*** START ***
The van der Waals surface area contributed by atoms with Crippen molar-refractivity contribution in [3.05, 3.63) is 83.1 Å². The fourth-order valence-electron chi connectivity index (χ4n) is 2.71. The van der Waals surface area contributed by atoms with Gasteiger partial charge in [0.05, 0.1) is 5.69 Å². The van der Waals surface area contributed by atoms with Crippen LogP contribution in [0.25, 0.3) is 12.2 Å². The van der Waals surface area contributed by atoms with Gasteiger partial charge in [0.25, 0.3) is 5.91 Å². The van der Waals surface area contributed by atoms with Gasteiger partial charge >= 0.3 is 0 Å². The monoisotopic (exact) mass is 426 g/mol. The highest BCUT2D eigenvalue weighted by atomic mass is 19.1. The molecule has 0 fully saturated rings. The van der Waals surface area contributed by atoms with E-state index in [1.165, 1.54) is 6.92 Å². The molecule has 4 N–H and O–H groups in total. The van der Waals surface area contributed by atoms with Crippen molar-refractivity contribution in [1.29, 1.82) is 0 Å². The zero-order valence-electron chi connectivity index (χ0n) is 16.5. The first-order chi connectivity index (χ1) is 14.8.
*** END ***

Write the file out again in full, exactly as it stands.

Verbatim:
The van der Waals surface area contributed by atoms with Crippen molar-refractivity contribution in [3.05, 3.63) is 83.1 Å². The fourth-order valence-electron chi connectivity index (χ4n) is 2.71. The van der Waals surface area contributed by atoms with Gasteiger partial charge in [0.05, 0.1) is 5.69 Å². The van der Waals surface area contributed by atoms with Crippen LogP contribution in [0.25, 0.3) is 12.2 Å². The van der Waals surface area contributed by atoms with Gasteiger partial charge in [0.25, 0.3) is 5.91 Å². The van der Waals surface area contributed by atoms with Gasteiger partial charge >= 0.3 is 0 Å². The monoisotopic (exact) mass is 426 g/mol. The highest BCUT2D eigenvalue weighted by atomic mass is 19.1. The molecule has 0 fully saturated rings. The van der Waals surface area contributed by atoms with E-state index in [1.165, 1.54) is 6.92 Å². The molecule has 4 N–H and O–H groups in total. The van der Waals surface area contributed by atoms with Crippen molar-refractivity contribution in [1.29, 1.82) is 0 Å². The zero-order valence-electron chi connectivity index (χ0n) is 16.5. The first-order chi connectivity index (χ1) is 14.8.